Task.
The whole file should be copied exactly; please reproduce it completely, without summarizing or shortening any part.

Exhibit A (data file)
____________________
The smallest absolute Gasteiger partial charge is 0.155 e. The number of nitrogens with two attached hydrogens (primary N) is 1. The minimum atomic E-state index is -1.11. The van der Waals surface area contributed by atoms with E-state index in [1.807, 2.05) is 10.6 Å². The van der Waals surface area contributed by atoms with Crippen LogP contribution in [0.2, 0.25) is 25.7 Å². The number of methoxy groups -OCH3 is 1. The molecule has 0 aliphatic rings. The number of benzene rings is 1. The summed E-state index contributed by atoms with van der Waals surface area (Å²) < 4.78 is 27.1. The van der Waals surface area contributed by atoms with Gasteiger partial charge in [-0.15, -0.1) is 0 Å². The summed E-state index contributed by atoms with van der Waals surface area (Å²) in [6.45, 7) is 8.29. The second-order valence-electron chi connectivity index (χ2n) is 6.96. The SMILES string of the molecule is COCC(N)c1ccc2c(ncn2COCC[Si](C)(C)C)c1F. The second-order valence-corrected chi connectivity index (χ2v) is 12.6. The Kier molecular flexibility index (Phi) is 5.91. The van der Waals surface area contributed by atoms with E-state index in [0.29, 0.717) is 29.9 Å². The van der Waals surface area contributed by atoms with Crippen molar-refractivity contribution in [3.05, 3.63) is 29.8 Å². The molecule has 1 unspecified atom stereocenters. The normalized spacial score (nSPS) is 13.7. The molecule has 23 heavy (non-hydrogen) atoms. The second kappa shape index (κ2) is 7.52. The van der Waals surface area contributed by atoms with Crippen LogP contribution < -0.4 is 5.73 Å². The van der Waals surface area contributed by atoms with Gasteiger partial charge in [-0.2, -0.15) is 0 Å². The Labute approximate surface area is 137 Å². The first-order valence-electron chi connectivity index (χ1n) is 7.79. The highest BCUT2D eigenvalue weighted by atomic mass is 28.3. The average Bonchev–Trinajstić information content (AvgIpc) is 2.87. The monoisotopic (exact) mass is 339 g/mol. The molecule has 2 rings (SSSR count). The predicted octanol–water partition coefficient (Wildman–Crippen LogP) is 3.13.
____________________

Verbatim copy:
The smallest absolute Gasteiger partial charge is 0.155 e. The number of nitrogens with two attached hydrogens (primary N) is 1. The minimum atomic E-state index is -1.11. The van der Waals surface area contributed by atoms with E-state index in [1.807, 2.05) is 10.6 Å². The van der Waals surface area contributed by atoms with Crippen LogP contribution in [0.2, 0.25) is 25.7 Å². The number of methoxy groups -OCH3 is 1. The molecule has 0 aliphatic rings. The number of benzene rings is 1. The summed E-state index contributed by atoms with van der Waals surface area (Å²) < 4.78 is 27.1. The van der Waals surface area contributed by atoms with Gasteiger partial charge in [-0.15, -0.1) is 0 Å². The summed E-state index contributed by atoms with van der Waals surface area (Å²) in [6.45, 7) is 8.29. The second-order valence-electron chi connectivity index (χ2n) is 6.96. The SMILES string of the molecule is COCC(N)c1ccc2c(ncn2COCC[Si](C)(C)C)c1F. The second-order valence-corrected chi connectivity index (χ2v) is 12.6. The Kier molecular flexibility index (Phi) is 5.91. The van der Waals surface area contributed by atoms with E-state index in [0.29, 0.717) is 29.9 Å². The van der Waals surface area contributed by atoms with Crippen molar-refractivity contribution in [3.05, 3.63) is 29.8 Å². The molecule has 1 unspecified atom stereocenters. The normalized spacial score (nSPS) is 13.7. The molecule has 23 heavy (non-hydrogen) atoms. The second kappa shape index (κ2) is 7.52. The van der Waals surface area contributed by atoms with Crippen LogP contribution < -0.4 is 5.73 Å². The van der Waals surface area contributed by atoms with Gasteiger partial charge in [-0.2, -0.15) is 0 Å². The Labute approximate surface area is 137 Å². The first-order valence-electron chi connectivity index (χ1n) is 7.79. The highest BCUT2D eigenvalue weighted by atomic mass is 28.3. The average Bonchev–Trinajstić information content (AvgIpc) is 2.87. The monoisotopic (exact) mass is 339 g/mol. The molecule has 2 rings (SSSR count). The predicted octanol–water partition coefficient (Wildman–Crippen LogP) is 3.13.